MIAMI -- Carlos Pena's career as a member of the Cubs did not get off to a strong start. The slugging first baseman hit just .159 with no home runs over the first month of the season, but things have turned around for him since. Pena was batting .327 with five homers in May entering Thursday, but he is not about to get complacent just because he started hitting.
"I'm one of those guys that keeps on coming and working hard," Pena said. "I don't ever think I have it figured out. I just know that the only answer is to keep on working and trying to improve on my weaknesses. I don't sit there and over-analyze anything. I just try to stay consistent with my work and everything will be OK."
Pena hopes to carry his hot hitting into this weekend's series against the Red Sox. The 33-year-old was born in the Dominican Republic but grew up in Massachusetts, so he is well aware of the history between the Cubs and Red Sox.
"I know enough to understand the magnitude of it," Pena said. "I'm really looking forward to it, and I think all the guys are. It's going to be quite an event, and we're not going to take it for granted. Hopefully, we can come out on the winning end."
Even if the Cubs come up short in Boston, Pena is confident that the team will get on track soon, and he can't wait to be a part of what he feels is a special team.
"I think we have a very good group and a very intense fan base," Pena said. "I am still optimistic about this year as far as us as a team. I really want to give the city of Chicago what they've always wanted. To be part of a team with the opportunity to do so, I treat that with a lot of respect and I'm honored to give it a try."
Castro grew up idolizing Marlins' Ramirez
MIAMI -- Starlin Castro grew up idolizing Hanley Ramirez, and now he gets to compete against him.
The 21-year-old had a strong showing last night in front of one of his favorite players growing up, picking up two hits in a 7-5 Cubs win.
"It's great to play against him," Castro said. "He's a great player and a great guy. Just a few years ago, I would watch him on television, and these past two years, it has been great to play against him."
Castro, who was batting .329 entering Thursday, was in a 2-for-25 slump two weeks ago. But the talented shortstop has gotten back on track, batting .455 over the last eight games prior to Thursday.
"It was a bad stretch, but I have moved past that," Castro said. "I continued to work hard with [hitting coach] Rudy [Jaramillo] on my mental and physical approach at the plate, and it's been working so far."
The Dominican star has also worked hard to improve defensively. After committing three errors in a game on April 25, Castro has gone 18 straight games without a fielding mishap.
"It's nothing mental or anything that I wasn't doing before," Castro said. "Sometimes things happen in this game that cause you to make mistakes. I'm not trying to blame anything for those errors, but it was raining and the field was wet -- but that's a part of the game. I've been working hard with [third-base coach] Ivan De Jesus to improve defensively."
Marmol shining on the road for Cubs
MIAMI -- Carlos Marmol has been nearly unhittable this season.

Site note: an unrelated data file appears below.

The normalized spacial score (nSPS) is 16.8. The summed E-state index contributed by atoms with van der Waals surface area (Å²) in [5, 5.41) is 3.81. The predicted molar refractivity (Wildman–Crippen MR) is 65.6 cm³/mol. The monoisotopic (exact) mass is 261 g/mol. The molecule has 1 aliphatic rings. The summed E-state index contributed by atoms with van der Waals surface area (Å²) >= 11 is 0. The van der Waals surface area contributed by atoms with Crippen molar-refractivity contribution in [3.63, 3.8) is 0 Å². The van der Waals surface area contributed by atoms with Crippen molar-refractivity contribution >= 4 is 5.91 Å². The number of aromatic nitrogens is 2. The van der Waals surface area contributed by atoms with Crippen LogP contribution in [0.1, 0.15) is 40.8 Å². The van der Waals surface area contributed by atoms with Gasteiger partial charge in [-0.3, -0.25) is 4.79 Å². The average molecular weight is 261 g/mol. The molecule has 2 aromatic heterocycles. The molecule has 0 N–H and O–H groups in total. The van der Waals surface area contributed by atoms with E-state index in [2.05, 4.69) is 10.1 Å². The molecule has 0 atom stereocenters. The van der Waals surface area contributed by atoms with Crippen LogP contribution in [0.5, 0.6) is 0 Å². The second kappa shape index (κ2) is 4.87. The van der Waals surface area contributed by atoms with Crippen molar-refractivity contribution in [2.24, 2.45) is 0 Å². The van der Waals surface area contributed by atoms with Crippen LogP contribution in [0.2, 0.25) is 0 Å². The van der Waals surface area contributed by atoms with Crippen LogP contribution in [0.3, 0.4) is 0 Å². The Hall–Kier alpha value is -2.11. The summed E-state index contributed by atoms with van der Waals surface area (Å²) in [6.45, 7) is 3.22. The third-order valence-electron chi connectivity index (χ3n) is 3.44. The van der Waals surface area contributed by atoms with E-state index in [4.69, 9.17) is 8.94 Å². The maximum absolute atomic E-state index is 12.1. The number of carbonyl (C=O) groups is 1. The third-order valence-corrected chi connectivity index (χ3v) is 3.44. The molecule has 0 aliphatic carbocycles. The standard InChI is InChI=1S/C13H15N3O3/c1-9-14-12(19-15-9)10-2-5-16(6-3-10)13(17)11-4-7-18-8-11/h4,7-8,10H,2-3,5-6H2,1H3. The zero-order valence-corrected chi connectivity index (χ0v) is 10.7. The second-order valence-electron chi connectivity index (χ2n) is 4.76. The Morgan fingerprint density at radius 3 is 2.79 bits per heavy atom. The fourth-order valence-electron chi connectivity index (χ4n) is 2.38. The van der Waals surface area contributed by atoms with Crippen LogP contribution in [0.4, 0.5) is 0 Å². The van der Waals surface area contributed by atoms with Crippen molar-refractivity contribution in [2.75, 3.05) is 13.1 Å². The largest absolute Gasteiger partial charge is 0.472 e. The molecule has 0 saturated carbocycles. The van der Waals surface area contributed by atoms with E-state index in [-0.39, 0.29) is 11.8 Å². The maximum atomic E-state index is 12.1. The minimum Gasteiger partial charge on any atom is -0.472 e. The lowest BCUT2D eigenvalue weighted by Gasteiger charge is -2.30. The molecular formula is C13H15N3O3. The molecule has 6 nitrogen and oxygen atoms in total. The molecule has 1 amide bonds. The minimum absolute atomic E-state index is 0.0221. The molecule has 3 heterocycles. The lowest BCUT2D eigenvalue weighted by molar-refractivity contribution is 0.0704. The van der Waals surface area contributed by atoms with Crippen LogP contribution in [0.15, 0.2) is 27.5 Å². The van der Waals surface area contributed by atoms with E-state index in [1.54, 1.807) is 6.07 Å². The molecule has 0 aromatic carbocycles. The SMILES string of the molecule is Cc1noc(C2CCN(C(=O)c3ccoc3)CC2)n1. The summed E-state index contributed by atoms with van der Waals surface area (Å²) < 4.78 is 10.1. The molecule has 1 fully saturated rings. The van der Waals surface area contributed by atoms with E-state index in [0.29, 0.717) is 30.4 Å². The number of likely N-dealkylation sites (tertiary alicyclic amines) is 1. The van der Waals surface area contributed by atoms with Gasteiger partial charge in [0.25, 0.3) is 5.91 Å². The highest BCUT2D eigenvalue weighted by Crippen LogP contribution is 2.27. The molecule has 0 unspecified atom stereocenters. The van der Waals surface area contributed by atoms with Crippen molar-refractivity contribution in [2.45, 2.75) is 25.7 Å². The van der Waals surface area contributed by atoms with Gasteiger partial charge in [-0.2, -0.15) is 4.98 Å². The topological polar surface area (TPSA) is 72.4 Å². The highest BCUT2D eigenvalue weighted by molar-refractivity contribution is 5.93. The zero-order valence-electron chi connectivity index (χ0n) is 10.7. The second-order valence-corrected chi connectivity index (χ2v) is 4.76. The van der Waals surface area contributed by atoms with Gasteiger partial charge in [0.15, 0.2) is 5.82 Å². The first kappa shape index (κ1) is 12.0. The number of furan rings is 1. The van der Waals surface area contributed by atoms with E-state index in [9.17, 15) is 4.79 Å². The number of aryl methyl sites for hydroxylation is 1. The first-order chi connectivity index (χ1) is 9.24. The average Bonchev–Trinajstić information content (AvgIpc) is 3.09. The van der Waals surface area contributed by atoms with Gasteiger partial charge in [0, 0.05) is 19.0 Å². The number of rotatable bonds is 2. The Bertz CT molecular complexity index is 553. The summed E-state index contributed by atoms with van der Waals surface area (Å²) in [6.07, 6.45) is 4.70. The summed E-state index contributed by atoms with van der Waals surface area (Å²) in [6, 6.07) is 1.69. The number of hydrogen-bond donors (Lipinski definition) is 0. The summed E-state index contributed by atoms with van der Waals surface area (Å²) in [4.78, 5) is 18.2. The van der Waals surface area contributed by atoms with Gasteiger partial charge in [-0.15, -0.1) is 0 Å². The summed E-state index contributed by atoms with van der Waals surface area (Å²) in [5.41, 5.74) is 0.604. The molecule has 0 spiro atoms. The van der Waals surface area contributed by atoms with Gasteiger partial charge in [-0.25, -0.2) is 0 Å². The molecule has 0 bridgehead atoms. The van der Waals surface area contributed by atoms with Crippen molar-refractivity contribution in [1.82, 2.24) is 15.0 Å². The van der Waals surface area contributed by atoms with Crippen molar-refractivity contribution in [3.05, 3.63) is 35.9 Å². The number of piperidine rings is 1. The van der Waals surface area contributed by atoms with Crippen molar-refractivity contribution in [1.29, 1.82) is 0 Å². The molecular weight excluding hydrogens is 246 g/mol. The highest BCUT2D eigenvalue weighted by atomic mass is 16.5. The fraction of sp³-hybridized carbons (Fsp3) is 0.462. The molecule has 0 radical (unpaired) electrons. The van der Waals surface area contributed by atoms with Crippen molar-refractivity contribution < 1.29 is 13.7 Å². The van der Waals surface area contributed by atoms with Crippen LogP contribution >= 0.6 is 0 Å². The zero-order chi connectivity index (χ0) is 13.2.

The Cubs closer was 1-1 with a 1.42 ERA and had nine saves entering Thursday. But what is most impressive is Marmol's success on the road. The 28-year-old has not allowed a run in his last 21 2/3 innings away from Wrigley Field dating back to last season, but he feels good anywhere he pitches.
"I think I've done well at home and I feel comfortable there," Marmol said. "I feel good on the road as well. I'm doing everything I can to keep putting up zeros, regardless of where we are playing."
Marmol last allowed a run on the road on Aug. 25, 2010, converting all 16 of his save chances since then. His streak is the third best is franchise history. Only Warren Brusstar and Lee Smith have done it for longer, as each posted 24 consecutive scoreless innings in 1983.
Some pitchers have trouble on the road because of unfamiliar conditions, but Marmol credits some of his success away from his home park to his ability to adjust quickly.
"Obviously, when you pitch at home, you know the fans are behind you and you feel more comfortable because you know the field and the mound," Marmol said. "Every player has to play a few days here and a few days there. It's not easy to get used to a different mound every few days, but we all go through it. You just put in your work and make adjustments out there. Things have gone well for me so far on the road."
The hard-throwing right-hander is not the only Cubs reliever having success away from Wrigley. Chicago's bullpen boasted a 2-1 mark with four saves and a 0.41 ERA in its last nine road games entering Thursday.
"We're a confident and talented group," Marmol said. "We're all there for each other and we pick each other up all the time. We know any one of us can go in there in any situation and get the job done. Hopefully, we can stay that way, because it's been working for us so far."
Cubs assistant general manager Randy Bush refuted a report that the Cubs were interested in Kevin Millwood. "We kicked the tires a while back and there's nothing new to report," Bush said.
After tossing two-thirds of an inning Wednesday, Sean Marshall has now thrown 18 consecutive scoreless innings. The lefty last allowed a run on September 11, 2010.
Entering Thursday, Starlin Castro and Marlon Byrd had combined for 108 hits this season, tops by any pair of teammates in baseball. The Dodgers' Andre Ethier and Matt Kemp were second with 107 combined hits.
David Villavicencio is a contributor for MLB.com. This story was not subject to the approval of Major League Baseball or its clubs.